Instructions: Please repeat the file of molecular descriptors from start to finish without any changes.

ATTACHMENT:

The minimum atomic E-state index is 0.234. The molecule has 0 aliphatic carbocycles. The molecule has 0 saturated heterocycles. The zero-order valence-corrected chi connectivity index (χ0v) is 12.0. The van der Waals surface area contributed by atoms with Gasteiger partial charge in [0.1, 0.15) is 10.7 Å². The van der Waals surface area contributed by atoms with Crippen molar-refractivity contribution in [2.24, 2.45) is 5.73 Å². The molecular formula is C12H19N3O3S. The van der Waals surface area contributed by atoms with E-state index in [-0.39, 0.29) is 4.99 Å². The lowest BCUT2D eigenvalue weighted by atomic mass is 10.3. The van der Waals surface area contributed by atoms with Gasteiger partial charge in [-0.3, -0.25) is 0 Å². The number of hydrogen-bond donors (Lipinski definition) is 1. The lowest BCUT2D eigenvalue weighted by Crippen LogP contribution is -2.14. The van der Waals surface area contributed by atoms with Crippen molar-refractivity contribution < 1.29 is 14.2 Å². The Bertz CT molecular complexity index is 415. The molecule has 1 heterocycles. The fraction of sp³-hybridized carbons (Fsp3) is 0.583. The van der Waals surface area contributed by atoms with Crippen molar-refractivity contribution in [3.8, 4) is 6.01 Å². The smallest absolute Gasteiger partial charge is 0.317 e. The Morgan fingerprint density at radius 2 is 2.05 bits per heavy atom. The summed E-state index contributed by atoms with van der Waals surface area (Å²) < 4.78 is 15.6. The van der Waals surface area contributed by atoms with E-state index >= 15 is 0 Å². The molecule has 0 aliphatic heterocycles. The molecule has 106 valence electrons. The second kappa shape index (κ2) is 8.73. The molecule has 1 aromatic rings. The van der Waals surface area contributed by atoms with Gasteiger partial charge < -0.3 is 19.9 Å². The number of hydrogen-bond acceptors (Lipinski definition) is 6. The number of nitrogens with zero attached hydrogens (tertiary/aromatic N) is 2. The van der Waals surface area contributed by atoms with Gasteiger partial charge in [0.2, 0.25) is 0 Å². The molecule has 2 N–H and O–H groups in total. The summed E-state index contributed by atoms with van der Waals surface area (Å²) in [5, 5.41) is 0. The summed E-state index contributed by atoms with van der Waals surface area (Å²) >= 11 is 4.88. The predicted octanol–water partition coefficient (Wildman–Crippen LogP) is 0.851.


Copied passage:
The minimum atomic E-state index is 0.234. The molecule has 0 aliphatic carbocycles. The molecule has 0 saturated heterocycles. The zero-order valence-corrected chi connectivity index (χ0v) is 12.0. The van der Waals surface area contributed by atoms with Gasteiger partial charge in [0.1, 0.15) is 10.7 Å². The van der Waals surface area contributed by atoms with Crippen molar-refractivity contribution in [2.24, 2.45) is 5.73 Å². The molecular formula is C12H19N3O3S. The van der Waals surface area contributed by atoms with E-state index in [-0.39, 0.29) is 4.99 Å². The lowest BCUT2D eigenvalue weighted by atomic mass is 10.3. The van der Waals surface area contributed by atoms with Gasteiger partial charge in [-0.3, -0.25) is 0 Å². The number of hydrogen-bond donors (Lipinski definition) is 1. The lowest BCUT2D eigenvalue weighted by Crippen LogP contribution is -2.14. The van der Waals surface area contributed by atoms with Crippen molar-refractivity contribution < 1.29 is 14.2 Å². The Bertz CT molecular complexity index is 415. The molecule has 1 heterocycles. The fraction of sp³-hybridized carbons (Fsp3) is 0.583. The van der Waals surface area contributed by atoms with Crippen molar-refractivity contribution in [3.8, 4) is 6.01 Å². The smallest absolute Gasteiger partial charge is 0.317 e. The Morgan fingerprint density at radius 2 is 2.05 bits per heavy atom. The summed E-state index contributed by atoms with van der Waals surface area (Å²) < 4.78 is 15.6. The van der Waals surface area contributed by atoms with E-state index >= 15 is 0 Å². The molecule has 0 aliphatic heterocycles. The molecule has 106 valence electrons. The second kappa shape index (κ2) is 8.73. The molecule has 1 aromatic rings. The van der Waals surface area contributed by atoms with Gasteiger partial charge < -0.3 is 19.9 Å². The number of hydrogen-bond acceptors (Lipinski definition) is 6. The number of nitrogens with zero attached hydrogens (tertiary/aromatic N) is 2. The van der Waals surface area contributed by atoms with Gasteiger partial charge in [0.2, 0.25) is 0 Å². The molecule has 2 N–H and O–H groups in total. The summed E-state index contributed by atoms with van der Waals surface area (Å²) in [5, 5.41) is 0. The summed E-state index contributed by atoms with van der Waals surface area (Å²) >= 11 is 4.88. The predicted octanol–water partition coefficient (Wildman–Crippen LogP) is 0.851.